Say I have a table called People into which people are inserted from the moment they are born. Now lets say I want some subclasses of people based on their job. So there are also tables for Plumber, Carpenter and Electrician. Now, when a person is born, I don't know if they're going to grow up to be plumbers, or carpenters, or electricians - So I can't have reference the person in every table via a foreign key.

So when little Johnny grows up, how can I bind him to being a Plumber. Is there some sort of pattern for this, or is this a stupid question with an obvious answer? Either way I'd appreciate some help, thanks!

  • 1
    Party-Role-Relationship is one of the patterns that will do the job. "Plumber", "Carpenter", etc are all roles that each person may be assigned to for a certain period of time . – a1ex07 Mar 13 '15 at 16:56
  • ...I've had a go at finding some material on Party-Role-Relationship and turned up nothing, do you know of any good resources? – J Smith Mar 13 '15 at 17:27
  • Not sure if there is an online version, but search for "The Data Model Resource Book" by Len Silverston. – a1ex07 Mar 13 '15 at 17:35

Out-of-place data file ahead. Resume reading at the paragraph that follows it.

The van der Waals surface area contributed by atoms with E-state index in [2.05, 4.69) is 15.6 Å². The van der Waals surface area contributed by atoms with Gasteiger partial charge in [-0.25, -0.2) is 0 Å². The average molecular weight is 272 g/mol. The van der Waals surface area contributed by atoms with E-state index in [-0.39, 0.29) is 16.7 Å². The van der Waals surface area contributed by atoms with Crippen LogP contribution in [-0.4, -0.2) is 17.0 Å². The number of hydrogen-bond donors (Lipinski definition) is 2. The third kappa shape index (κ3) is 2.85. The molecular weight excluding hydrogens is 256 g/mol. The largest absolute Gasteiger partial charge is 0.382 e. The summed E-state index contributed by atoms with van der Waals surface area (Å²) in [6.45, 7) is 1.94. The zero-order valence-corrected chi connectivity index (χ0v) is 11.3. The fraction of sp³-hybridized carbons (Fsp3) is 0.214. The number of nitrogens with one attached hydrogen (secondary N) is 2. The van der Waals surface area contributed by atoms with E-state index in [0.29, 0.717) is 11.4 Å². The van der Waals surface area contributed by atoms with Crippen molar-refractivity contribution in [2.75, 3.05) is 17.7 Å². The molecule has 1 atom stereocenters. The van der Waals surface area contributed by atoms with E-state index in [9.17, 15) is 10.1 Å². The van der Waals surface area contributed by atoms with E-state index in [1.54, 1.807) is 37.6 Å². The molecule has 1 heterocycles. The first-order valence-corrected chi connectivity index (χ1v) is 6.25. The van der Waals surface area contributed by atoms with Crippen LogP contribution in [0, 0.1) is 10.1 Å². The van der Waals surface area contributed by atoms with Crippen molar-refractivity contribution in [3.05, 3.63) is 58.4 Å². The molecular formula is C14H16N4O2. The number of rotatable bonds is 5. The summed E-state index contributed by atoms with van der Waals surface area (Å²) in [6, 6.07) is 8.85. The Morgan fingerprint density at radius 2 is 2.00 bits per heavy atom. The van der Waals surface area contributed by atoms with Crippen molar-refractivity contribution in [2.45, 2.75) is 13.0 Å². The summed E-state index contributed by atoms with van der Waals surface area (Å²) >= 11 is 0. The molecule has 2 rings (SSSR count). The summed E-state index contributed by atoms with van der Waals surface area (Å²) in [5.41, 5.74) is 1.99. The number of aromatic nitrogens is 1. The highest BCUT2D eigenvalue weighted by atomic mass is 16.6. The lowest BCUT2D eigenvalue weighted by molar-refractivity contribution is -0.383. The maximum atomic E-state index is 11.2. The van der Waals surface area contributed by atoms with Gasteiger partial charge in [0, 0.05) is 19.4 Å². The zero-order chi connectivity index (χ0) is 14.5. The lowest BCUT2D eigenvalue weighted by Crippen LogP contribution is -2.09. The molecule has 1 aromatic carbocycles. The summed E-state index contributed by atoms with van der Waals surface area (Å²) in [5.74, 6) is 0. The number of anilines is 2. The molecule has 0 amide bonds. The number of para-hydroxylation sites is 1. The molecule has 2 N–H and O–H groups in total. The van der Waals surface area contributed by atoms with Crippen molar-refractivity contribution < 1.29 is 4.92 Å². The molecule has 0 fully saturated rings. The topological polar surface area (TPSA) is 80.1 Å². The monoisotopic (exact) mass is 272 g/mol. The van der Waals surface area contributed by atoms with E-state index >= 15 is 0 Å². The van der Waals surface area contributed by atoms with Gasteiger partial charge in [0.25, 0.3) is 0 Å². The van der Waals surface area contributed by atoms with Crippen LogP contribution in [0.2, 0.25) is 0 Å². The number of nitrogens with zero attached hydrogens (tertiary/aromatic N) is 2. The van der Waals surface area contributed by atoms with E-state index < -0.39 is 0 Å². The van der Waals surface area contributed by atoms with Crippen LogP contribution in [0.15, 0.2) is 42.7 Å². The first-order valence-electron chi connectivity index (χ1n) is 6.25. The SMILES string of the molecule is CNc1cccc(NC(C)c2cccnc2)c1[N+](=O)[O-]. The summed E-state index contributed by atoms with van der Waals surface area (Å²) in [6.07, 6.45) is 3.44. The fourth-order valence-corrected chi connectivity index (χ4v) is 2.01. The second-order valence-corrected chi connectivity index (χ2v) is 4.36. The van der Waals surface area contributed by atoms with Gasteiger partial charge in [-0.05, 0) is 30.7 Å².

• 1
    Only use Inheritance for IS AND ALWAYS WILL BE relationship. Use Composition (hasMany) for PLAYS THE ROLE OF relationships – Neil McGuigan Mar 14 '15 at 18:08

Try searching "single table inheritance" or "class table inheritance". Especially the web pages from Martin Fowler.

Also, if you use a technique called "shared primary key", you can reference a person by that person's personid regardless of what occupation the person eventually chooses. In the Plumber table, the primary key is not plumberid, but rather personid, which is a copy of the personid from persons. You declare plumber.personid to be a primary key, and also to be a foreign key that references person.personid.

This has some rather nice results. It makes joining plumbers and persons simple, easy, and fast. It maintains the one-to-one or zero-to-one relationship between plumbers and persons. And it allows you to reference a child without knowing whether that child will grow up to be a plumber or not.


It seems to me the this is a zero to many relationship. It could be that you need one primary key with ansi date of birth as part of it (pk,fk) and then associate this with the age on an occupation or position table. Or have two separate tables.


Your Answer

By clicking “Post Your Answer”, you agree to our terms of service, privacy policy and cookie policy

Not the answer you're looking for? Browse other questions tagged or ask your own question.